For simplicity, this paper concentrated on inferences.
Decision making involves the calculation of expected utilities rather
than inferences, given a *utility* function u().
A set of *decision* variables d is selected and the objective is to
obtain bounds on expected utility for fixed values of d.
If u(x_{q}) = x_{q} with no decision variables, the result of expected
utility calculations is the expected value of x_{q}.

We can extend the framework presented in this paper to utility functions. The exact algorithms extend readily: instead of calculating posterior marginals, calculate the solution of the MEU problem. Gradient-based search can also be effortlessly adapted to utilities; the QEM convergence proof may not apply however if u() is negative. Lavine's algorithm, given as expression (6), is valid for any utility function u(x).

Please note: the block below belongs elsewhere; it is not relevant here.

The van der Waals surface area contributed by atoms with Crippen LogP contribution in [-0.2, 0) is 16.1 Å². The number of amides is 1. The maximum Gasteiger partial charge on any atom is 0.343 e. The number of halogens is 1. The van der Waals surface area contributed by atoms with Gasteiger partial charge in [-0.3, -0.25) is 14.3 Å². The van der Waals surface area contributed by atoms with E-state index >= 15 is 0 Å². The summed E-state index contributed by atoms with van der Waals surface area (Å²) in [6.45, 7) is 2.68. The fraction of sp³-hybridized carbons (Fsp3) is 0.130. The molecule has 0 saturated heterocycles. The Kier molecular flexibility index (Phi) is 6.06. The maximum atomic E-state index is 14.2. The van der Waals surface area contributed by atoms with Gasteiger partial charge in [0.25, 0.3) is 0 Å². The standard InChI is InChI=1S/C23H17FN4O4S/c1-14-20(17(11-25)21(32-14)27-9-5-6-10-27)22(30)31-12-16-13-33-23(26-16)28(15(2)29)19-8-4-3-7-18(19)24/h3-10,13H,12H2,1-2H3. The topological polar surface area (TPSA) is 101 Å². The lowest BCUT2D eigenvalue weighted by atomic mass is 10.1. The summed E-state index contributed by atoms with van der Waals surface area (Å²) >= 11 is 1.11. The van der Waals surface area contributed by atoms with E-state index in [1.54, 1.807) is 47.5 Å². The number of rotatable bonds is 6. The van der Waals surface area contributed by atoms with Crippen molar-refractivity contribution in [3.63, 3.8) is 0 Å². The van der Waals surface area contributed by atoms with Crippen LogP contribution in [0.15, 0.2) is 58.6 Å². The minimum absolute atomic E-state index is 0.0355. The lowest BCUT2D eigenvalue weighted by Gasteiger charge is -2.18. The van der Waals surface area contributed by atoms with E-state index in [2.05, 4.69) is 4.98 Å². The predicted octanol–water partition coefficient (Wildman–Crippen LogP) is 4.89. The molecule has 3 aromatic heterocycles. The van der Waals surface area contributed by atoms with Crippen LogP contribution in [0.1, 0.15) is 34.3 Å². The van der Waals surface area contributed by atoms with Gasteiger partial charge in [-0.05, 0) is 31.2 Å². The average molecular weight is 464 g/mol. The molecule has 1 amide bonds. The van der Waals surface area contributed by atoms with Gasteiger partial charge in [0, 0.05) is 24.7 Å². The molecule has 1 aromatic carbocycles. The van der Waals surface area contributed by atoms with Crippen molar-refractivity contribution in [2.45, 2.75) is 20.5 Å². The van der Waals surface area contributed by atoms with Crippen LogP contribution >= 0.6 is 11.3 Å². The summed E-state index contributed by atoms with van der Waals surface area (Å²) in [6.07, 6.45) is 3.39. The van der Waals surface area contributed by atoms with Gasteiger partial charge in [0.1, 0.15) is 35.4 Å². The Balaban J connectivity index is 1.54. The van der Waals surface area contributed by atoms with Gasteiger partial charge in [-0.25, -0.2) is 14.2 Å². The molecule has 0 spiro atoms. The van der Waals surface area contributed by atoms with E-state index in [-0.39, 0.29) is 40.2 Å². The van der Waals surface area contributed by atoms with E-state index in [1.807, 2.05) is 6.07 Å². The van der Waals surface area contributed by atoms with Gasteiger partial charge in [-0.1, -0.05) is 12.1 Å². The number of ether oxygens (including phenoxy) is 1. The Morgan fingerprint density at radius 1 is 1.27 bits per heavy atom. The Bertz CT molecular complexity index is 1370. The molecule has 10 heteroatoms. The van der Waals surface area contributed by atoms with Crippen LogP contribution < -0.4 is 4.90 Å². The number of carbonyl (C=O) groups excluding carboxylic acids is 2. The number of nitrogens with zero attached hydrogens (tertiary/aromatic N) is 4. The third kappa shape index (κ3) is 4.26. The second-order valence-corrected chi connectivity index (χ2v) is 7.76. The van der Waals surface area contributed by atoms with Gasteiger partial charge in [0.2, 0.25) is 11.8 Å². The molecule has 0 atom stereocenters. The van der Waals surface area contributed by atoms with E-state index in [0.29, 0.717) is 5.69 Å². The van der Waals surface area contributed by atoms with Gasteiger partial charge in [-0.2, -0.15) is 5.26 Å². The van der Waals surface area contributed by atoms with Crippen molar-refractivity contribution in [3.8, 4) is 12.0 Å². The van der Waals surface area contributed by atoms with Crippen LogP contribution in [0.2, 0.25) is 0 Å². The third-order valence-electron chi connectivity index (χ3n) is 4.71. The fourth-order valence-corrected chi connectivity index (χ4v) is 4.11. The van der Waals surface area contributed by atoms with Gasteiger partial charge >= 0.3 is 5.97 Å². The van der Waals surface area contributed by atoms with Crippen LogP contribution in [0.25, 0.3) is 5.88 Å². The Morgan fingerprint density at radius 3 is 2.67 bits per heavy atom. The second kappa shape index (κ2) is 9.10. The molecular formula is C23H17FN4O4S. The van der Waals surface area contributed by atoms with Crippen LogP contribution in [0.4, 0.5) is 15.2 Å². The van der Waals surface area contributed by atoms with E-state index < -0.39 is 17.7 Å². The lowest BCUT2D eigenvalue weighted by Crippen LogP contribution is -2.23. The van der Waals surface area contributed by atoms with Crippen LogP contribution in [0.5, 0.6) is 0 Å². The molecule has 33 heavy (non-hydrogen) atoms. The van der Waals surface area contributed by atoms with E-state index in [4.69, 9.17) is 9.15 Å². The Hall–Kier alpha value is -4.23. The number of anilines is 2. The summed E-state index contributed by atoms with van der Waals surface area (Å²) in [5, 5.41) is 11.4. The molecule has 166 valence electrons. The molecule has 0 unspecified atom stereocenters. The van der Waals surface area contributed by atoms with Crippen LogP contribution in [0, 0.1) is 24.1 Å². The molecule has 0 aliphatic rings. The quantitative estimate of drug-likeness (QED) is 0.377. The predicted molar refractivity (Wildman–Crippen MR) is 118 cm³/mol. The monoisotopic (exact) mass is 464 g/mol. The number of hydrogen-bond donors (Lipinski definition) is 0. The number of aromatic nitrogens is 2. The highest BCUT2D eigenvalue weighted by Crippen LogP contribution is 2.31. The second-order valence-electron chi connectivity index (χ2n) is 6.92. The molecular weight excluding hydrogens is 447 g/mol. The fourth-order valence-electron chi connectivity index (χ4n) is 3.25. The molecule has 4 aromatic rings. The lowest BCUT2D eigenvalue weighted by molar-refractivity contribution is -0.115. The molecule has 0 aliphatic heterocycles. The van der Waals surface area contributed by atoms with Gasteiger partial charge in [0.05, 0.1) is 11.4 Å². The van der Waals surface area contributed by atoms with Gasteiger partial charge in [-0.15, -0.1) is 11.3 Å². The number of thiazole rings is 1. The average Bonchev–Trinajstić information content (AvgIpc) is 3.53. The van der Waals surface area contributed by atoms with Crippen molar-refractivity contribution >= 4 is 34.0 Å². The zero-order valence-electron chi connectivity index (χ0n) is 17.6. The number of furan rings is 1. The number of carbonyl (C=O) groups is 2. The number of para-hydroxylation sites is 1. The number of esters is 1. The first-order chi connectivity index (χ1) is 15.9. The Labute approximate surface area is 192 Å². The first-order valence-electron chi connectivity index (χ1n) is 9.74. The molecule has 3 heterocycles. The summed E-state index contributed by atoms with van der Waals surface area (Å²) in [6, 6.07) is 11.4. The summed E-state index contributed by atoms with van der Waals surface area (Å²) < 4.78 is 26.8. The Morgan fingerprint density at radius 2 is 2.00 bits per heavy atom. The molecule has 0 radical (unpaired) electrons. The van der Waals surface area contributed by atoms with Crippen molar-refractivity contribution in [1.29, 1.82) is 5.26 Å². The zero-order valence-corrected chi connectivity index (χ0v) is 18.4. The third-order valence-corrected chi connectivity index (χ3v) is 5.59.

Another useful measure for probabilistic inference is the variance
of a variable x_{q}, defined as V_{p}[x_{q}] = E[x_{q}^{2}] - (E[x_{q}])^{2} for
a given probability distribution p(x_{q}).
Define the lower and upper variance respectively as:

__V__[x_{q}] = _{p} V_{p}[x_{q}]

~~V~~[x_{q}] = _{p} V_{p}[x_{q}]

To produce a convergent algorithm for calculation of lower and upper
variances, we can use Walley's variance envelope theorem
[Walley1991, Theorem G2,], which demonstrates that
__V__[x_{q}] = _{mu} ( __E__[(x_{q} - mu)^{2}] )
and ~~V~~[x_{q}] = _{mu} ( ~~E~~[(x_{q} - mu)^{2}] ) .
The calculation of lower and upper variances becomes a unidimensional
optimization problem, which can be solved by discretizing mu
(note that mu must be larger than zero and smaller than the square
of the largest value of x_{q}).
The computational burden of this procedure is very intense
since for each value of mu it is necessary to obtain the bounds
for expected value of u(x_{q}) = (x_{q} - mu)^{2}.

Tue Jan 21 15:59:56 EST 1997